The Organization of the Petroleum Exporting Countries issued a report on Thursday that downgraded demand for its crude for 2015, while also predicting slower oil-production growth in the United States.
The report, which was prepared by the cartel’s economists at its headquarters in Vienna, said that average demand for OPEC crude would be 28.8 million barrels a day this year, 100,000 barrels a day less than it forecast in its previous monthly market report, in December.
The report also said that demand for OPEC’s crude would average less than 28 million barrels a day in the first half of this year.
OPEC, a group of 12 oil-producing nations with Saudi Arabia as the linchpin, showed no sign of cutting production from the average of about 30 million barrels a day in 2014. Its forecasts imply an oversupply of more than 2 million barrels a day in the first half of this year.
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Brent crude, the international benchmark, closed down more than 2 percent on Thursday, at $47.67, after a drop of $1.02, and the U.S. West Texas Intermediate benchmark dropped more than 4 percent, to $46.25, after a drop of $2.24. Oil prices have plummeted roughly 60 percent since June.
Worries about a glut of oil in the first half of this year are a crucial factor depressing oil prices. The International Energy Agency, based in Paris, whose forecasts are closely followed by market participants, also foresees demand for OPEC crude in the first half’s being substantially below the organization’s current production, but by less than OPEC’s forecasts.
The impact of lower prices is rippling through the oil industry. BP said on Thursday that it had informed its North Sea staff that it would be cutting about 200 employees and 100 contractors. Royal Dutch Shell on Wednesday said it would be scrapping plans for an estimated $6.5 billion petrochemical project in Qatar that was a joint venture with Qatar Petroleum.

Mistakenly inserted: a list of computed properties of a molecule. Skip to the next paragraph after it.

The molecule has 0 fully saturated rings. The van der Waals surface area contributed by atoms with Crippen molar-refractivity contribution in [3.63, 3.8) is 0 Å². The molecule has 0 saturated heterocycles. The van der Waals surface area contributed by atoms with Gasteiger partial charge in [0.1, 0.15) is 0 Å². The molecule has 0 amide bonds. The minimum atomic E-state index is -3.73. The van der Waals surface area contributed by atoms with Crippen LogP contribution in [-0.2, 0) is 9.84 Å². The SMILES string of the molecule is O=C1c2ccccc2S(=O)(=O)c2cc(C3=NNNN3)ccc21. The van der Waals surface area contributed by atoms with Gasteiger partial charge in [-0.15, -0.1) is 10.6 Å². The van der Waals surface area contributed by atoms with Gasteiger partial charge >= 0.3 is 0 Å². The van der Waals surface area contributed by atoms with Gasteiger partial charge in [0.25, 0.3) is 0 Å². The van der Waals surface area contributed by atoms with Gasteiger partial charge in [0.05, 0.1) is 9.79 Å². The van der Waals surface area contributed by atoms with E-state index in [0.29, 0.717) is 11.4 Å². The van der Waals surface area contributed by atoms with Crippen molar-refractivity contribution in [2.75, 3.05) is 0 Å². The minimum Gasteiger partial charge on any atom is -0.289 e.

Seth Kleinman, an analyst at Citigroup in London, said that the current oil industry could not function with prices in the range of $50 a barrel.
“People know these prices are unsustainable,” he said, and they will lead to large-scale layoffs and cuts in maintenance spending, which will eventually sharply reduce overall output. BP’s announcement of layoffs was just the start, he said.
He added that the prospect of “colossally huge inventory buildups” in the coming months would still most likely halt rallies in prices for the time being.
In its report, OPEC also said that the slump in prices since June was beginning to have an effect on production in the United States, where the shale oil industry has been the main source of the new supplies, which have put pressure on prices.
The group said that it expected lower prices, reduced drilling and other factors to trim oil production growth in the United States by almost half compared with 2014, to about 950,000 barrels a day compared with an increase of about 1.6 million barrels a day in 2014. The U.S. Energy Information Administration, a government organization, also said recently that output growth would slow in 2015.
OPEC leaders like Saudi oil minister Ali al-Naimi have said that production cuts should come from higher-cost producers like shale oil companies in the United States rather than from OPEC members, whose production costs are often low. Al-Naimi said recently that Saudi Arabia’s output costs were no higher than $10 a barrel.
By contrast, operating costs in the British North Sea average about $25 a barrel, with some fields much higher.
Richard Mallinson, an analyst at Energy Aspects, a market research firm based in London, said that the OPEC and Energy Information Administration reports were likely to be the first in a series of incremental downgrades of output forecasts for the U.S. if low prices persisted.
Analysts at BNP Paribas in London suggested in a research note published Thursday that U.S. shale companies may not be OPEC’s primary target. The shale industry will be hard to shut down, they wrote, because “any modest price increase is likely to attract back capital to the sector.”
Instead, OPEC may be hoping to discourage investment in new deepwater projects in places like Brazil, Gabon and East Africa “that have high upfront capital costs and long lead times before the first barrel of oil is produced,” they wrote. Canadian oil sands projects and Mexico’s effort to bring in outside companies might also be hurt, they said.